The best deals on Faber ebooks
While bookshops are closed we know that many of you are switching on your e-readers. To make it easier to find your next download we’ve put together a list of the best deals on Faber ebooks available. We’ll be updating this blog every day, so keep checking back for the best prices on your favourite Faber books and authors.
The inspiration for The Undoing – a major new HBO TV series in 2020
‘A great psychological thriller . . . I couldn’t put it down.’ Daisy Goodwin
Grace Sachs, a happily married therapist with a young son, thinks she knows everything about women, men and marriage. She is about to publish a book called You Should Have Known, based on her pet theory: women don’t value their intuition about what men are really like, leading to serious trouble later on. But how well does Grace know her own husband? She is about to find out, and in the place of what she thought she knew, there will be a violent death, a missing husband, and a chain of terrible revelations.
‘One of the best debut novels I have ever read. Shockingly good . . . A classic.’ Max Porter
Ten-year-old Jas has a unique way of experiencing her universe: the feeling of udder ointment on her skin as protection against harsh winters; the texture of green warts, like capers, on migrating toads; the sound of ‘blush words’ that aren’t in the Bible. But when a tragic accident ruptures the family, her curiosity warps into a vortex of increasingly disturbing fantasies – unlocking a darkness that threatens to derail them all.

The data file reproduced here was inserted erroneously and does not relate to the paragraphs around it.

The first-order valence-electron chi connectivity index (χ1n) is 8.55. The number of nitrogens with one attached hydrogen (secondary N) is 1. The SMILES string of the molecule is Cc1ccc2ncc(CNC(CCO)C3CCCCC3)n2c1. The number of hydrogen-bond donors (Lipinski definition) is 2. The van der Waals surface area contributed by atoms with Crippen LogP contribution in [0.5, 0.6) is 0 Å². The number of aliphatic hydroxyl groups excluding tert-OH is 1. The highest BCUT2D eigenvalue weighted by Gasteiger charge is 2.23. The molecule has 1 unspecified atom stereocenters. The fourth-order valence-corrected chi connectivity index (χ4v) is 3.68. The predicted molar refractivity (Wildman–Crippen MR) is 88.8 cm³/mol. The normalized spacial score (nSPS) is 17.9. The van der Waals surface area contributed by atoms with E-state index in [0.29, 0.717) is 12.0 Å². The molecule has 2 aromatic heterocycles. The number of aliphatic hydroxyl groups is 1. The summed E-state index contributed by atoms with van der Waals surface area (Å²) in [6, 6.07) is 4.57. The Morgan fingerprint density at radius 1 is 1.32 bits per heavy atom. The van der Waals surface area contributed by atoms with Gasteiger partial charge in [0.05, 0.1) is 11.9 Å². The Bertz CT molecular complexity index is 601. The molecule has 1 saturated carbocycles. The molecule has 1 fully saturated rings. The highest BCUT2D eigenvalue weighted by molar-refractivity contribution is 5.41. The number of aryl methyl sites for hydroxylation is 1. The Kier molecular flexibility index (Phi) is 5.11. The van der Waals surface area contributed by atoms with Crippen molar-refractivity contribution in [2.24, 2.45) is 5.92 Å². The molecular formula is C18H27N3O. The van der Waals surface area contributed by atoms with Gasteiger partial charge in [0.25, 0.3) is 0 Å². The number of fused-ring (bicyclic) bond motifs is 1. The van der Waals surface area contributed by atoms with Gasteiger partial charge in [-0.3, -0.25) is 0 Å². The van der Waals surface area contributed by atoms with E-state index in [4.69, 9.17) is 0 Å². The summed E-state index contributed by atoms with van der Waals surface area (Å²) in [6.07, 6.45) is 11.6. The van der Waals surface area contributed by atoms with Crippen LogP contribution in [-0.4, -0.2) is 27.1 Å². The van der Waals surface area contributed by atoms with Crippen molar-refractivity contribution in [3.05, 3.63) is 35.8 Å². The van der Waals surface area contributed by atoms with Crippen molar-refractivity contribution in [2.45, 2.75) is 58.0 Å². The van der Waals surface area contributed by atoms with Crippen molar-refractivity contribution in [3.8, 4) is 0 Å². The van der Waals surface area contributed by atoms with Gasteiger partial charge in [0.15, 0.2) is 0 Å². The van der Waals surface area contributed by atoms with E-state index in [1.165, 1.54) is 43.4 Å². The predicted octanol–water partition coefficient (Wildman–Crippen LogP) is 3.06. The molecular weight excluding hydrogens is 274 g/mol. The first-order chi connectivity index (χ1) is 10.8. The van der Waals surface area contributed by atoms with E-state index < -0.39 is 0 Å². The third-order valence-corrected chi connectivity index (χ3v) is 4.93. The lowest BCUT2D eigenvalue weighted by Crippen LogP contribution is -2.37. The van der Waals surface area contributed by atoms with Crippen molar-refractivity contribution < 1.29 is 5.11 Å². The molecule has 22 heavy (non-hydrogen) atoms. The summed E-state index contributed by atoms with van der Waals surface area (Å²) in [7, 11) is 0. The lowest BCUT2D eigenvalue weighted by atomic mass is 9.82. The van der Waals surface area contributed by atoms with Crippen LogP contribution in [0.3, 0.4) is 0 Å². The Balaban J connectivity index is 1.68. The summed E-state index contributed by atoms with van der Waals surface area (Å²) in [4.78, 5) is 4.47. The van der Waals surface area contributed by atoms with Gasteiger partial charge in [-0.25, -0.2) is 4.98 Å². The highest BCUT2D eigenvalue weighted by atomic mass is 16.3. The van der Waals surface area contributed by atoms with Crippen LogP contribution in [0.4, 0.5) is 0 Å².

One of Stylists‘s best new books for 2020
‘This is an unforgettable book.’ Roxane Gay
Meditations on the terror of love; tips for getting your disgusting meat carcass ready for some new, hot sex; a frank self-evaluation upon the occasion of one’s thirtieth birthday; and, finally, the answer to the question on everyone’s minds: Would dying alone really be so terrible? Blogger and comedian Samantha Irby covers it all with wit and honesty – and serves it with a side of Instagram frittata.
Following the end of the First World War, Eneas McNulty joins the British-led Royal Irish Constabulary. With all those around him becoming soldiers of a different kind, however, it proves to be the defining decision of his life when, having witnessed the murder of a fellow RIC policeman, he is wrongly accused of identifying the executioners. With a sentence of death passed over him he is forced to flee Sligo, his friends, family and beloved girl, Viv.
What follows is the story of this flight, his subsequent wanderings, and the haunting pull of home that always afflicts him. Tender, witty, troubling and tragic, The Whereabouts of Eneas McNulty tells the secret history of a lost man.
From the Ice Wastes beyond the Cinder Wall emerges an unlikely hero.
Rejected by his village and left to die, young Uki is given life and unique powers by a long-buried spirit from the time of the Ancients . . . and a life or death mission.